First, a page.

Word:

Bug

Pronunciation: bŭg
n.1.A bugbear; anything which terrifies.
2.(Zool.) A general name applied to various insects belonging to the Hemiptera; as, the squash bug; the chinch bug, etc.
3.(Zool.) An insect of the genus Cimex, especially the bedbug (Cimex lectularius). See Bedbug.
4.(Zool.) One of various species of Coleoptera; as, the ladybug; potato bug, etc.; loosely, any beetle.
5.(Zool.) One of certain kinds of Crustacea; as, the sow bug; pill bug; bait bug; salve bug, etc.
6.(Computers) An error in the coding of a computer program, especially one causing the program to malfunction or fail. See, for example, year 2000 bug.
7.Any unexpected defect or flaw, such as in a machine or a plan.
8.A hidden electronic listening device, used to hear or record conversations surreptitiously.
9.An infectious microorganism; a germ{4}.
10.An undiagnosed illness, usually mild, believed to be caused by an infectious organism.
11.An enthusiast; - used mostly in combination, as a camera bug.
Bait bug
See under Bait.
Bug word
swaggering or threatening language.
- Beau. & Fl.
v. t.1.to annoy; to bother or pester.
Noun1.Bugbug - general term for any insect or similar creeping or crawling invertebrate
2.bug - a fault or defect in a system or machine
Synonyms: glitch
3.bug - a small hidden microphone; for listening secretly
4.bug - insects with sucking mouthparts and forewings thickened and leathery at the base; usually show incomplete metamorphosis
5.Bugbug - a minute life form (especially a disease-causing bacterium); the term is not in technical use
Synonyms: microbe, germ
Verb1.bug - annoy persistently; "The children teased the boy because of his stammer"
2.bug - tap a telephone or telegraph wire to get information; "The FBI was tapping the phone line of the suspected spy"; "Is this hotel room bugged?"
Synonyms: wiretap, intercept, tap
(programming)bug - An unwanted and unintended property of a program or piece of hardware, especially one that causes it to malfunction. Antonym of feature. E.g. "There's a bug in the editor: it writes things out backward." The identification and removal of bugs in a program is called "debugging".

Admiral Grace Hopper (an early computing pioneer better known for inventing COBOL) liked to tell a story in which a technician solved a glitch in the Harvard Mark II machine by pulling an actual insect out from between the contacts of one of its relays, and she subsequently promulgated bug in its hackish sense as a joke about the incident (though, as she was careful to admit, she was not there when it happened). For many years the logbook associated with the incident and the actual bug in question (a moth) sat in a display case at the Naval Surface Warfare Center (NSWC). The entire story, with a picture of the logbook and the moth taped into it, is recorded in the "Annals of the History of Computing", Vol. 3, No. 3 (July 1981), pp. 285--286.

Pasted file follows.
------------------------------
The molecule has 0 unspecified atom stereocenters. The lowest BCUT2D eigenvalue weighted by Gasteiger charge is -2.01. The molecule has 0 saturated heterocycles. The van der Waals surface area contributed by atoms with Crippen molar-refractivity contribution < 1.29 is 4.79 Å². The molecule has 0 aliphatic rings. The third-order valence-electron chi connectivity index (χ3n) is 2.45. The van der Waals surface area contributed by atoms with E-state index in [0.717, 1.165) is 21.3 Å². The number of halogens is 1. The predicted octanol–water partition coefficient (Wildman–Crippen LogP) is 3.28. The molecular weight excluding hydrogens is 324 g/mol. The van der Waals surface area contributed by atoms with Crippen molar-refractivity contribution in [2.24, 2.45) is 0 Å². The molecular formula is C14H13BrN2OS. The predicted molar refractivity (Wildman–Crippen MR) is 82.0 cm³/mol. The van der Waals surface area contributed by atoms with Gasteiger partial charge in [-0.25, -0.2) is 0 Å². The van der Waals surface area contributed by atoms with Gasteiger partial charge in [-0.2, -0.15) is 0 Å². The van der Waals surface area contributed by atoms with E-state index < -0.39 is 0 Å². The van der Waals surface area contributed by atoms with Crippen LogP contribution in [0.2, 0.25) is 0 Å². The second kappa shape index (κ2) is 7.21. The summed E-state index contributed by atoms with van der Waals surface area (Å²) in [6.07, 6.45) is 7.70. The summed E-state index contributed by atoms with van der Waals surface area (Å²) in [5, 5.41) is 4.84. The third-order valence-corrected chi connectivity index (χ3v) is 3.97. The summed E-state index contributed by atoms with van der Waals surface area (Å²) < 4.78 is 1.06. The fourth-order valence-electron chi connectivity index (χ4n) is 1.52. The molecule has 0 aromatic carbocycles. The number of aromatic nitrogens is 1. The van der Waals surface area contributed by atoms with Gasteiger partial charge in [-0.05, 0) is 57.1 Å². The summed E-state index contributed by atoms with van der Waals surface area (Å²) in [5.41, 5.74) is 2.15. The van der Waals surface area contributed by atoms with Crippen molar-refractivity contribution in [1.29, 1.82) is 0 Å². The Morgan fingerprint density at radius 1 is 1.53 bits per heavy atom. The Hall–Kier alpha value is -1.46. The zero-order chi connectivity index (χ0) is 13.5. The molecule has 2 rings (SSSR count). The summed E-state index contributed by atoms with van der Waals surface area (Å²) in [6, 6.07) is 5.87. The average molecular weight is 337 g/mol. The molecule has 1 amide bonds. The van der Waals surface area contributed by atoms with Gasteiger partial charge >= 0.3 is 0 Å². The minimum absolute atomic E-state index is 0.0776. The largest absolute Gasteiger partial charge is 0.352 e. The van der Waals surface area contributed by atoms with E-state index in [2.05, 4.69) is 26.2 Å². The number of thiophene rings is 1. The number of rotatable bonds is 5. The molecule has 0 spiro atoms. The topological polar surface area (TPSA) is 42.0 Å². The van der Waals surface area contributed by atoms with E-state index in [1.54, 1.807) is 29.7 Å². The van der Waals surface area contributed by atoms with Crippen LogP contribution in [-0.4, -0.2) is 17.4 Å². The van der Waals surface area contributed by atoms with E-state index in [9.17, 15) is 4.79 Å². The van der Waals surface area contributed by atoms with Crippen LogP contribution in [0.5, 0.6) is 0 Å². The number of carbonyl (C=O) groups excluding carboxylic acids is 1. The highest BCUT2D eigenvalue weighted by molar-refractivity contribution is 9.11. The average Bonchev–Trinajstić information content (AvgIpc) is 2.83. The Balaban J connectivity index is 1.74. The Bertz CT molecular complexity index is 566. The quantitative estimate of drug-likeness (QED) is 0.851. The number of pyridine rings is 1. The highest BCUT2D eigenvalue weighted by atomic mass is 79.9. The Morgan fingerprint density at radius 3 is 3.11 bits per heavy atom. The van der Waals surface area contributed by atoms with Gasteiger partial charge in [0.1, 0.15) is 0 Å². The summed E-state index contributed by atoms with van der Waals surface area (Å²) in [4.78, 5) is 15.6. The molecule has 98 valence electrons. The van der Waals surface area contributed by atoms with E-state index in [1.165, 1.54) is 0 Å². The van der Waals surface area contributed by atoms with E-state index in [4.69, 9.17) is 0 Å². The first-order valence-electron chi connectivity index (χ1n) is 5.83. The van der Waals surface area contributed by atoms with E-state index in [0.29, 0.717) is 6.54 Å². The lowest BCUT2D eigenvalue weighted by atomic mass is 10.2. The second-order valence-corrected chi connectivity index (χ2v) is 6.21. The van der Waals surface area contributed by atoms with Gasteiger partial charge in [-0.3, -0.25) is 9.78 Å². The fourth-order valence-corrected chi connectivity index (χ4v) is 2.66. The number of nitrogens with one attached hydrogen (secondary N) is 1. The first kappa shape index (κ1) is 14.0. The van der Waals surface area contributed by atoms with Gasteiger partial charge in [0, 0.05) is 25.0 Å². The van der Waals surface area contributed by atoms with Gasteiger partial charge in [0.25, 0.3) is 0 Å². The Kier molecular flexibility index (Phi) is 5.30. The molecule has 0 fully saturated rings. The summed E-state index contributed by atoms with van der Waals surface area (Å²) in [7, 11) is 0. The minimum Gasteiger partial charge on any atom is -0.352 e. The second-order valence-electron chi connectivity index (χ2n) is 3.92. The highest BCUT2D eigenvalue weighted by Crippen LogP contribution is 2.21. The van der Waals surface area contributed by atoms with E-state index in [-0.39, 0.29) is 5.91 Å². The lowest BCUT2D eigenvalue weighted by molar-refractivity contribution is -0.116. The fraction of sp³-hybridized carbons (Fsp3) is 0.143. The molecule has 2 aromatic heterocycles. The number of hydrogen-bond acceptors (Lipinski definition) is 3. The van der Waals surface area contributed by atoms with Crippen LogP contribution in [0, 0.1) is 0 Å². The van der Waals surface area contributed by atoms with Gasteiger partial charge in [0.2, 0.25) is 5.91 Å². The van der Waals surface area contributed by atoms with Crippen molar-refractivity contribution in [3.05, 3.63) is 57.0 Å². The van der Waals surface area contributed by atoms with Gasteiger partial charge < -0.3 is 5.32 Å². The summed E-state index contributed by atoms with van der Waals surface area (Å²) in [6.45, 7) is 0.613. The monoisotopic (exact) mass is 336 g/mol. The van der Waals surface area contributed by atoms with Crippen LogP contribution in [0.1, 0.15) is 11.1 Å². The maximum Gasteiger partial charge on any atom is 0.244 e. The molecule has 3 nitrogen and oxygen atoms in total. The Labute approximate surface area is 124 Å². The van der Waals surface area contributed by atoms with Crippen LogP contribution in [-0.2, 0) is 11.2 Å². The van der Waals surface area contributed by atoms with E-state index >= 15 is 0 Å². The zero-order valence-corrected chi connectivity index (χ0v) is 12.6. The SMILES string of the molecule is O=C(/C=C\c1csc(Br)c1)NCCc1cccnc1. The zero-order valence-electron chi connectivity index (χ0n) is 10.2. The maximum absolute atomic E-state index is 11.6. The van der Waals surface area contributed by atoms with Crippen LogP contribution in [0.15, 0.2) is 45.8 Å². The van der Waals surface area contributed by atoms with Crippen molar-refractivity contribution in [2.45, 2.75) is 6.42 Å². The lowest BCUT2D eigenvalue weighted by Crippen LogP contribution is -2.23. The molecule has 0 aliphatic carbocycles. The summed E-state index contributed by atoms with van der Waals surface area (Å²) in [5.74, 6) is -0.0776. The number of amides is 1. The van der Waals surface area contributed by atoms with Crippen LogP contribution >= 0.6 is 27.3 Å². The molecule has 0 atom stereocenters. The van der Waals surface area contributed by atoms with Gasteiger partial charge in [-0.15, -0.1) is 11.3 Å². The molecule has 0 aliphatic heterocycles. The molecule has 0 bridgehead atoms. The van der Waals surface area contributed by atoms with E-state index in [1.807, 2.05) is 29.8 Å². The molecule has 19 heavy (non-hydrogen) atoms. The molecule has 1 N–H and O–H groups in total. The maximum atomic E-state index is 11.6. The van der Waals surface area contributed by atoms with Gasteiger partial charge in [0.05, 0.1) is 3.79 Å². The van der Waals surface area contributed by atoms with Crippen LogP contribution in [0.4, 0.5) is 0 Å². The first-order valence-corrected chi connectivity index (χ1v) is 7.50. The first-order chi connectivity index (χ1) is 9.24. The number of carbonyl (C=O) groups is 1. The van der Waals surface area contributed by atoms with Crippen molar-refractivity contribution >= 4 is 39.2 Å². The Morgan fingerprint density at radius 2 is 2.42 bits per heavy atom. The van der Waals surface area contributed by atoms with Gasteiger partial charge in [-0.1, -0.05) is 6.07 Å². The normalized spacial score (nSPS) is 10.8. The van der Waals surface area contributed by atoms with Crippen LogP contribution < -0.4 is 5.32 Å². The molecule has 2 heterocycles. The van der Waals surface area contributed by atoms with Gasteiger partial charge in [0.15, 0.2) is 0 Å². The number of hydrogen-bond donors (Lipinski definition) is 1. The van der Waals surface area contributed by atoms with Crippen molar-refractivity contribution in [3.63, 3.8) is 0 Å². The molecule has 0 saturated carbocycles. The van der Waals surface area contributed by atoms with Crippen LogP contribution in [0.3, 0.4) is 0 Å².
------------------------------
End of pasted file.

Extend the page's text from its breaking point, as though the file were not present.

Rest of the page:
The text of the log entry (from September 9, 1947), reads "1545 Relay #70 Panel F (moth) in relay. First actual case of bug being found". This wording establishes that the term was already in use at the time in its current specific sense - and Hopper herself reports that the term "bug" was regularly applied to problems in radar electronics during WWII.

Indeed, the use of "bug" to mean an industrial defect was already established in Thomas Edison's time, and a more specific and rather modern use can be found in an electrical handbook from 1896 ("Hawkin's New Catechism of Electricity", Theo. Audel & Co.) which says: "The term "bug" is used to a limited extent to designate any fault or trouble in the connections or working of electric apparatus." It further notes that the term is "said to have originated in quadruplex telegraphy and have been transferred to all electric apparatus."

The latter observation may explain a common folk etymology of the term; that it came from telephone company usage, in which "bugs in a telephone cable" were blamed for noisy lines. Though this derivation seems to be mistaken, it may well be a distorted memory of a joke first current among *telegraph* operators more than a century ago!

Actually, use of "bug" in the general sense of a disruptive event goes back to Shakespeare! In the first edition of Samuel Johnson's dictionary one meaning of "bug" is "A frightful object; a walking spectre"; this is traced to "bugbear", a Welsh term for a variety of mythological monster which (to complete the circle) has recently been reintroduced into the popular lexicon through fantasy role-playing games.

In any case, in jargon the word almost never refers to insects. Here is a plausible conversation that never actually happened:

"There is a bug in this ant farm!"

"What do you mean? I don't see any ants in it."

"That's the bug."

[There has been a widespread myth that the original bug was moved to the Smithsonian, and an earlier version of this entry so asserted. A correspondent who thought to check discovered that the bug was not there. While investigating this in late 1990, your editor discovered that the NSWC still had the bug, but had unsuccessfully tried to get the Smithsonian to accept it - and that the present curator of their History of American Technology Museum didn't know this and agreed that it would make a worthwhile exhibit. It was moved to the Smithsonian in mid-1991, but due to space and money constraints has not yet been exhibited. Thus, the process of investigating the original-computer-bug bug fixed it in an entirely unexpected way, by making the myth true! - ESR]